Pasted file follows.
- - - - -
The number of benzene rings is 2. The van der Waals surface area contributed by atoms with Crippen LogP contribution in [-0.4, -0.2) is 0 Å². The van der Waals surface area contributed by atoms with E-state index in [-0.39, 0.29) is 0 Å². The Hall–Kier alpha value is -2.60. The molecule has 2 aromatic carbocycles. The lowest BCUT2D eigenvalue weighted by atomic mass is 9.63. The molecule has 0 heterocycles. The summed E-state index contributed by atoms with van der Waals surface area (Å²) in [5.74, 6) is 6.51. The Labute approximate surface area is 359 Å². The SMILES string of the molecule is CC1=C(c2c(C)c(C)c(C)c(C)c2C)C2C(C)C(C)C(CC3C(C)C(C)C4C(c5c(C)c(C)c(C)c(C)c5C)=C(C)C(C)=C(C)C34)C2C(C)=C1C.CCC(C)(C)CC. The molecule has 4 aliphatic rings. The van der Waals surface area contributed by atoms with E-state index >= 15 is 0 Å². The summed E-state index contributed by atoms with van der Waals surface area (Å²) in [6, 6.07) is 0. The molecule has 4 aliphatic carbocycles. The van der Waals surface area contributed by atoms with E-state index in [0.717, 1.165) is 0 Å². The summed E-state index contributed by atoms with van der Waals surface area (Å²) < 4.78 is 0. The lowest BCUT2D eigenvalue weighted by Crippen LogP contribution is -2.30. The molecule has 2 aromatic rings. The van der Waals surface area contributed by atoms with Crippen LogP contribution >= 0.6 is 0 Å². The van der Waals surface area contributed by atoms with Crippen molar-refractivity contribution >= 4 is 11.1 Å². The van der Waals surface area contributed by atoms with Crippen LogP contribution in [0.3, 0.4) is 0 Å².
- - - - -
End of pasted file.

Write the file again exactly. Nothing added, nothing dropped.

The number of benzene rings is 2. The van der Waals surface area contributed by atoms with Crippen LogP contribution in [-0.4, -0.2) is 0 Å². The van der Waals surface area contributed by atoms with E-state index in [-0.39, 0.29) is 0 Å². The Hall–Kier alpha value is -2.60. The molecule has 2 aromatic carbocycles. The lowest BCUT2D eigenvalue weighted by atomic mass is 9.63. The molecule has 0 heterocycles. The summed E-state index contributed by atoms with van der Waals surface area (Å²) in [5.74, 6) is 6.51. The Labute approximate surface area is 359 Å². The SMILES string of the molecule is CC1=C(c2c(C)c(C)c(C)c(C)c2C)C2C(C)C(C)C(CC3C(C)C(C)C4C(c5c(C)c(C)c(C)c(C)c5C)=C(C)C(C)=C(C)C34)C2C(C)=C1C.CCC(C)(C)CC. The molecule has 4 aliphatic rings. The van der Waals surface area contributed by atoms with E-state index >= 15 is 0 Å². The summed E-state index contributed by atoms with van der Waals surface area (Å²) in [6, 6.07) is 0. The molecule has 4 aliphatic carbocycles. The van der Waals surface area contributed by atoms with E-state index in [0.717, 1.165) is 0 Å². The summed E-state index contributed by atoms with van der Waals surface area (Å²) < 4.78 is 0. The lowest BCUT2D eigenvalue weighted by Crippen LogP contribution is -2.30. The molecule has 2 aromatic rings. The van der Waals surface area contributed by atoms with Crippen LogP contribution >= 0.6 is 0 Å². The van der Waals surface area contributed by atoms with Crippen molar-refractivity contribution >= 4 is 11.1 Å². The van der Waals surface area contributed by atoms with Crippen LogP contribution in [0.3, 0.4) is 0 Å².